What Is The Controlled Substances Act?
The U.S. Drug Enforcement Administration established the Controlled Substances Act in 1970. It established a 5-tiered classification for drugs, including those available by prescription. It allows the DEA to try and "prevent, detect and investigate the diversion of legally manufactured controlled substances while, at the same time, ensuring that there are adequate supplies to meet the legitimate medical needs in the United States."
Heroin is a Schedule I drug, meaning it has no legal medical use and a high potential for abuse. Schedule II drugs (oxycodone, morphine, methadone) have a high potential for abuse and can lead to both physical and psychological dependence. Schedule III drugs have less abuse potential than those in the first two schedules but can lead to low to moderate dependence. Drugs in Schedules IV and V have a low potential for abuse when compared to drugs in the first three schedules.
How Is Codeine Classified?
By itself, codeine is listed as a Schedule II drug. This is the same for codeine preparations with more than 90 mg per dosage unit. Tablets that contain codeine and aspirin or acetaminophen (for pain relief) are listed as a Schedule III drug. Codeine used for cough preparations are listed as Schedule III or V, depending on the formulation.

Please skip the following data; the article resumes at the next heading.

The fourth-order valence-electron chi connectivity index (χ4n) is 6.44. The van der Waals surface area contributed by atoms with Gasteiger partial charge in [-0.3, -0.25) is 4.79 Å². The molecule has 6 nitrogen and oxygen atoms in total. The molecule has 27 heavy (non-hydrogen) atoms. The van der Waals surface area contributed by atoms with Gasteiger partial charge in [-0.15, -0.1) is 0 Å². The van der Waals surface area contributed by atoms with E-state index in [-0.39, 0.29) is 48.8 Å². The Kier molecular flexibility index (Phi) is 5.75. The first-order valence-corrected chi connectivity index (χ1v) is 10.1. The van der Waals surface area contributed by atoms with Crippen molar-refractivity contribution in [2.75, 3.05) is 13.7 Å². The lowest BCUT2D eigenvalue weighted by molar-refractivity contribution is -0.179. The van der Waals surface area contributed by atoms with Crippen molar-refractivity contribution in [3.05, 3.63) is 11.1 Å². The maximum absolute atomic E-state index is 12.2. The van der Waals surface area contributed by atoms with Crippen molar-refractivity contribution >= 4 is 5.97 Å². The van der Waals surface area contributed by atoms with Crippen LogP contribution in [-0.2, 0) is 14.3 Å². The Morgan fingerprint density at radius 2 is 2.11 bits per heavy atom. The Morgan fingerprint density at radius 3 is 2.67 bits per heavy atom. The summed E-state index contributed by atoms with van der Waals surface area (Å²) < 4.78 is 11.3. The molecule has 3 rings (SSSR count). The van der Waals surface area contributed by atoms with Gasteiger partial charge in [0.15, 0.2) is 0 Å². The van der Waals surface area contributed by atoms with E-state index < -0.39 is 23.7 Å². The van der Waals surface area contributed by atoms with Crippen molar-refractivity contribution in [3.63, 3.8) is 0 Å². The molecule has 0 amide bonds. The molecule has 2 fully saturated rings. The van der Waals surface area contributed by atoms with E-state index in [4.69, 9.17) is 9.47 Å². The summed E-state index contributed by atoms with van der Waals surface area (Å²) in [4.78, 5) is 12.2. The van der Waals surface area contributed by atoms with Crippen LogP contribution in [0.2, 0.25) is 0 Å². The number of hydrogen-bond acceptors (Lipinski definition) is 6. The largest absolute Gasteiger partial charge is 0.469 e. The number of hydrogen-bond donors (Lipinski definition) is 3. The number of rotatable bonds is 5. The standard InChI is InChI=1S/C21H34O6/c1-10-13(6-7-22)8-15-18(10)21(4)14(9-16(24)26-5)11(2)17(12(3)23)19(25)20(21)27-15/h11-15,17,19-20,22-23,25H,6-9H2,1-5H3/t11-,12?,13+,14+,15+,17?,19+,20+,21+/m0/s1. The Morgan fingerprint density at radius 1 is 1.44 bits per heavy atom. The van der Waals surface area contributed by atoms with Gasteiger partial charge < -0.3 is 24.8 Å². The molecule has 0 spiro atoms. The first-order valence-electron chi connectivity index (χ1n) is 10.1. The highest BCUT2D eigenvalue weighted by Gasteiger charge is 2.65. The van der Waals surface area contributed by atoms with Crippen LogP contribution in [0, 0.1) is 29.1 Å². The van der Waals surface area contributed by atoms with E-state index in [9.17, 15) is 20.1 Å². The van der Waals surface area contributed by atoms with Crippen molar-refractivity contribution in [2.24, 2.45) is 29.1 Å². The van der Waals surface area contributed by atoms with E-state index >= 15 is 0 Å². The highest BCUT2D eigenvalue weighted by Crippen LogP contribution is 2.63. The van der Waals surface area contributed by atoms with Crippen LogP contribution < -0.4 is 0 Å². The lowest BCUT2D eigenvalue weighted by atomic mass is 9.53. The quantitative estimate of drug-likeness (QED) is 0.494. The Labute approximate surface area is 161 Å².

There are a handful of states where diluted codeine preparations (classified in Schedule V) may be made available over the counter. Individual states have their own laws to address this.
- Codeine Dosage
- Codeine Facts
- Codeine FAQs
- Codeine History
- Codeine Indications
- Codeine Pharmacology
- Codeine Politics
- Codeine Receptors
- Codeine Storage
- Codeine Uses
- Is Codeine An Opiate?
- Buying Codeine Outside The U.S.
- Buying Codeine Without A Prescription
- Codeine Tests And Ways To Detect Use
- Risks Of Buying Codeine Online Without A Prescription
- Codeine Side Effects
- Codeine Abuse
- Codeine Addiction
- Codeine Withdrawal
- Codeine Addiction And Women
- Codeine Addiction Signs
- Codeine Allergic Reaction
- Codeine Contraindications
- Codeine Death Risks
- Codeine Dependence
- Codeine Interactions
- Codeine Overdose
- Codeine Physical Withdrawal Symptoms
- Codeine Precautions
- Codeine Psychological Withdrawal Symptoms
- Codeine Warnings